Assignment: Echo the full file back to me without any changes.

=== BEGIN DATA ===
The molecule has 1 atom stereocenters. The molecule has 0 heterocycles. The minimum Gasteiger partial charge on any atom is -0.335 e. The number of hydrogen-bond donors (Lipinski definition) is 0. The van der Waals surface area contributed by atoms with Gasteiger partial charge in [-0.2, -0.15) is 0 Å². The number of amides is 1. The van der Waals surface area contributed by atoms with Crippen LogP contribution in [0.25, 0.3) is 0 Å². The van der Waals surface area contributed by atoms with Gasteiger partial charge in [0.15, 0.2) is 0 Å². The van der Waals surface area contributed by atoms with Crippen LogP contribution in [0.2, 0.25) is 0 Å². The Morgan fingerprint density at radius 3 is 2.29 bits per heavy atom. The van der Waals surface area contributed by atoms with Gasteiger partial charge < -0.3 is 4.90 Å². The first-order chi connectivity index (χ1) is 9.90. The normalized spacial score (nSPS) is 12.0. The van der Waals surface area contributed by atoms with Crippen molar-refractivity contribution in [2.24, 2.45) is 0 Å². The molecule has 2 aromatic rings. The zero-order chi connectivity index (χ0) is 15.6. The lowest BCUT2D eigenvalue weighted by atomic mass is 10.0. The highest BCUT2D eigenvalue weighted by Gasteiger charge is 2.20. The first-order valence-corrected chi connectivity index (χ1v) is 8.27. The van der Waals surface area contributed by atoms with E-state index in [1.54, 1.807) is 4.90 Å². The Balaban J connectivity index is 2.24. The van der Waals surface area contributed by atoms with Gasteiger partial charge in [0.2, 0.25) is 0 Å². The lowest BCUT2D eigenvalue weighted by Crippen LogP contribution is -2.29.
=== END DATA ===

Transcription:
The molecule has 1 atom stereocenters. The molecule has 0 heterocycles. The minimum Gasteiger partial charge on any atom is -0.335 e. The number of hydrogen-bond donors (Lipinski definition) is 0. The van der Waals surface area contributed by atoms with Gasteiger partial charge in [-0.2, -0.15) is 0 Å². The number of amides is 1. The van der Waals surface area contributed by atoms with Crippen LogP contribution in [0.25, 0.3) is 0 Å². The van der Waals surface area contributed by atoms with Gasteiger partial charge in [0.15, 0.2) is 0 Å². The van der Waals surface area contributed by atoms with Crippen LogP contribution in [0.2, 0.25) is 0 Å². The Morgan fingerprint density at radius 3 is 2.29 bits per heavy atom. The van der Waals surface area contributed by atoms with Gasteiger partial charge < -0.3 is 4.90 Å². The first-order chi connectivity index (χ1) is 9.90. The normalized spacial score (nSPS) is 12.0. The van der Waals surface area contributed by atoms with Crippen molar-refractivity contribution in [2.24, 2.45) is 0 Å². The molecule has 2 aromatic rings. The zero-order chi connectivity index (χ0) is 15.6. The lowest BCUT2D eigenvalue weighted by atomic mass is 10.0. The highest BCUT2D eigenvalue weighted by Gasteiger charge is 2.20. The first-order valence-corrected chi connectivity index (χ1v) is 8.27. The van der Waals surface area contributed by atoms with E-state index in [1.54, 1.807) is 4.90 Å². The Balaban J connectivity index is 2.24. The van der Waals surface area contributed by atoms with Gasteiger partial charge in [0.2, 0.25) is 0 Å². The lowest BCUT2D eigenvalue weighted by Crippen LogP contribution is -2.29.